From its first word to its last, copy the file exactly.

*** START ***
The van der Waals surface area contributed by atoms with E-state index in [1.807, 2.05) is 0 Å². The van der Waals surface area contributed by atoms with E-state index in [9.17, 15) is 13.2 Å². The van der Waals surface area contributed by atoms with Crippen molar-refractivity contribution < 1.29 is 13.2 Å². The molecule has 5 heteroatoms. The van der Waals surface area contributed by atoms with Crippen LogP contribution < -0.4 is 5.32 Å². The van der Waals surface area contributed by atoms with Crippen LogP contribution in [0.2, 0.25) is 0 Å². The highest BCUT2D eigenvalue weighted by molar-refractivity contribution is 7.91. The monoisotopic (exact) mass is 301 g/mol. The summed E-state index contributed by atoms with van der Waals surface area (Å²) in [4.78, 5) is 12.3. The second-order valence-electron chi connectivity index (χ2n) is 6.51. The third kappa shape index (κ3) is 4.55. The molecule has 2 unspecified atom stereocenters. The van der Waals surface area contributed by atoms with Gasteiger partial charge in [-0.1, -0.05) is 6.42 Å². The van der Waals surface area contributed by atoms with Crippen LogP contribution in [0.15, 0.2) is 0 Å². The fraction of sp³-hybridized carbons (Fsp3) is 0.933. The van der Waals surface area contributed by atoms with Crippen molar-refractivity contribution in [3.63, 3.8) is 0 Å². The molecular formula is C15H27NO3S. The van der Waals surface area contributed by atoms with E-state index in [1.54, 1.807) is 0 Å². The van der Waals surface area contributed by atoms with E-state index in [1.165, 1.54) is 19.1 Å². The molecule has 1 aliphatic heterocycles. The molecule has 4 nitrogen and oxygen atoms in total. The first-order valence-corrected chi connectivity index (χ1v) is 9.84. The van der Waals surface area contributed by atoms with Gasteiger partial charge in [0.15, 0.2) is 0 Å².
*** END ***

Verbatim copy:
The van der Waals surface area contributed by atoms with E-state index in [1.807, 2.05) is 0 Å². The van der Waals surface area contributed by atoms with E-state index in [9.17, 15) is 13.2 Å². The van der Waals surface area contributed by atoms with Crippen molar-refractivity contribution < 1.29 is 13.2 Å². The molecule has 5 heteroatoms. The van der Waals surface area contributed by atoms with Crippen LogP contribution < -0.4 is 5.32 Å². The van der Waals surface area contributed by atoms with Crippen LogP contribution in [0.2, 0.25) is 0 Å². The highest BCUT2D eigenvalue weighted by molar-refractivity contribution is 7.91. The monoisotopic (exact) mass is 301 g/mol. The summed E-state index contributed by atoms with van der Waals surface area (Å²) in [4.78, 5) is 12.3. The second-order valence-electron chi connectivity index (χ2n) is 6.51. The third kappa shape index (κ3) is 4.55. The molecule has 2 unspecified atom stereocenters. The van der Waals surface area contributed by atoms with Gasteiger partial charge in [-0.1, -0.05) is 6.42 Å². The van der Waals surface area contributed by atoms with Crippen LogP contribution in [0.15, 0.2) is 0 Å². The fraction of sp³-hybridized carbons (Fsp3) is 0.933. The van der Waals surface area contributed by atoms with Crippen molar-refractivity contribution in [3.63, 3.8) is 0 Å². The molecular formula is C15H27NO3S. The van der Waals surface area contributed by atoms with E-state index in [1.54, 1.807) is 0 Å². The van der Waals surface area contributed by atoms with E-state index in [1.165, 1.54) is 19.1 Å². The molecule has 1 aliphatic heterocycles. The molecule has 4 nitrogen and oxygen atoms in total. The first-order valence-corrected chi connectivity index (χ1v) is 9.84. The van der Waals surface area contributed by atoms with Gasteiger partial charge in [0.15, 0.2) is 0 Å².